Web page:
CF: I can throw all of them for strikes. Sometimes to high school batters it’s kind of fun to do because they don’t expect it on a 2-0 count they’ll be expecting a fastball, sometimes I’ll give them like a slider or curveball that’s working better that day and I can’t get my location with my fastball. But I can throw them all pretty good for strikes.

BN: Okay. Good to hear.

Cary Kostka: Baseball players are known for having various superstitions and rituals they perform on gameday. Do you have any of these?

CF: I don’t think so, not really, not yet. I mean I do step over the line because I heard that on Brewer games; that the Brewer pitchers don’t step on the line at all. I kind of picked that up. I try not to touch the lines when I go out there. But other than that I just go out there and try to do what I can on the mound and do the same thing. But as far as superstitions, though, I don’t really have any.

BN: Yeah, I kind of the same way when I’m driving. If I’m running a yellow light, I tap my ceiling. I don’t know how I picked it up, one of my friends did it I think, and I do it every single time now and if I don’t do it…

CF: Yeah you’ve got to tap. It’s one for yellow, two for red. My dad taught me that.

BN: Yup. And I figure now if I don’t do it I feel like I’m going to run into a cop that sees me run the red light or something like that, so same type of thing.

Okay so we talked about your pitches, we talked about what you do on the mound. My main last question for you, and it’s not every day you get to ask somebody this because even in high school I’m sure it’s a rare occurrence, but using five pitches to strike somebody out, having all that at your disposal, but what was it like to actually throw a perfect game at the high school level? I mean, it was just a week and a half ago or whatever. It was, two weeks ago, whenever the date was, and then 12 strikeouts in five innings…that’s gotta be kind of cool.

CF: Oh yeah, it was definitely cool. I mean I don’t go into a game thinking about throwing a no-hitter at this level but, I mean, to do that it was really awesome. I went into that game and I was just, I just wanted to go after the hitters , throw strikes, get ‘em out and get, you know, as smooth as possible. It was really awesome to go out there and throw a perfect game, especially on the same day as Roy Halladay throws one in the Major Leagues. That was pretty cool. I’ll probably never forget that but throwing a perfect game, like, I knew it was going on but I was trying not to think about it at the time. I was just trying to go out there and do what I can and my team, they just, the last inning it was pretty cool because we came back with nine runs. It was 1-0 and they came back and scored nine runs in the bottom of the fifth and it was just, they just kept getting runs and I was like “Just get a couple more runs.” and I got a perfect game. It was probably one of the best games I’ve played by far ever in my life.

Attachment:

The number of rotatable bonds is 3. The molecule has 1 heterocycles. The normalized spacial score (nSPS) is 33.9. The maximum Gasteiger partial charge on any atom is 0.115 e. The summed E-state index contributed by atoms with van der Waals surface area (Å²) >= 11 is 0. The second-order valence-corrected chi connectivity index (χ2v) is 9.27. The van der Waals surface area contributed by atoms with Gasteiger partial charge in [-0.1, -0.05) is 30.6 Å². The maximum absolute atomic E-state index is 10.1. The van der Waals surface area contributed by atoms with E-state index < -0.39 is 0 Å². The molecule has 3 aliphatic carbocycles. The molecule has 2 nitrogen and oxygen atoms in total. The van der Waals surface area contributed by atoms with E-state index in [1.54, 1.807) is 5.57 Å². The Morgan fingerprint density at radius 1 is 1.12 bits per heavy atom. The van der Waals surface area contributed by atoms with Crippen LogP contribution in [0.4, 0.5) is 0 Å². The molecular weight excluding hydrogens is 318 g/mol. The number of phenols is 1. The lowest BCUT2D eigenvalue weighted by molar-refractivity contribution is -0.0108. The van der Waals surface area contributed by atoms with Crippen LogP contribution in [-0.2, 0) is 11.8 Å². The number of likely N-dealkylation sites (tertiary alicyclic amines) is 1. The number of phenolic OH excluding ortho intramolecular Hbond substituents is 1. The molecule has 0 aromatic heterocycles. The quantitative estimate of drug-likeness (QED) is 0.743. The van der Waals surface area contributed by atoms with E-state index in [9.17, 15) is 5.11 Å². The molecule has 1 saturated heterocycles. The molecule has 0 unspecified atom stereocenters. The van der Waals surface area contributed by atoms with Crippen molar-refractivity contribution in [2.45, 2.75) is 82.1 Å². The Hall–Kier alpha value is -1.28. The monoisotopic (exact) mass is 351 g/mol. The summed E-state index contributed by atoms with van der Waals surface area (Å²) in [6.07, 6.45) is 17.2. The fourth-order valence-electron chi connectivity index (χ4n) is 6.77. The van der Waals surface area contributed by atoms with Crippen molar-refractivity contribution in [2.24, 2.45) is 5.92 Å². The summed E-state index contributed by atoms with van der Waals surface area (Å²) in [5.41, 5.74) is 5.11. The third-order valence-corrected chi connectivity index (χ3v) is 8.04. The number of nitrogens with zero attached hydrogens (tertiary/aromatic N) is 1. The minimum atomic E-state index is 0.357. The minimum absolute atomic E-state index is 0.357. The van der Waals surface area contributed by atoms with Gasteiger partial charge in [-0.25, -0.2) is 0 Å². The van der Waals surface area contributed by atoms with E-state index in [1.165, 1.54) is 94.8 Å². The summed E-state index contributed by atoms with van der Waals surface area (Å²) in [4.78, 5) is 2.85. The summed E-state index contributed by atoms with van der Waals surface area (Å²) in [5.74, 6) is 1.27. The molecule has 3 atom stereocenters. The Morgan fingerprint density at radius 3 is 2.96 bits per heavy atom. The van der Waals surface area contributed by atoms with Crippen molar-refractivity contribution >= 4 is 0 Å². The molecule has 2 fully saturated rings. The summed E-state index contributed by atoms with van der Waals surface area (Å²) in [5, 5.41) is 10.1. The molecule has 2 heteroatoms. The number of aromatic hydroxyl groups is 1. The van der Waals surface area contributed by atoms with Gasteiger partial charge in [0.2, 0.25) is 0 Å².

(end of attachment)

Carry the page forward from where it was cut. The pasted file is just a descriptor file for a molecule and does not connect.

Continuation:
BN: I was gonna ask you, as a follow up, have you ever come close to anything like that before? Like a one-hitter or even a game where you didn’t walk anybody or something like that?

CF: I don’t think so. I think maybe my travel team I played Rockhounds, I think I might’ve thrown a one-hitter…

BN: Okay.

CF: …I’m not sure but that was probably the closest I had. But two starts later I believe, we played Cedarburg and I came close to throwing a no-hitter but with two outs left I was a little distraught because it was right after (Detroit Tigers pitcher Armando) Galarraga got robbed of his perfect game. It was kind of like the same thing except the kid, he blooped it but to throw a perfect game is awesome. I don’t think I’ll probably ever come close to that again.

BN: Well, we sure as heck hope you do at the big-league level. I tell, we, obviously I’m sure as a fan you know the Brewers have one no-hitter in their team’s history and no perfect games, so even uh…although at this point even getting through five perfect innings would be a boost to this rotation on some nights. Hopefully you can continue that success and just tear through the system. I remember hearing an interview with the overall No. 1 pick, Dylan Covey. He said that he was told with Gallardo there was, I think it was 400 innings and he was pretty much in the big leagues. So hopefully if you dominate people you can move up pretty quickly, it sounds like. We’ve got a lot of open spots at the higher levels.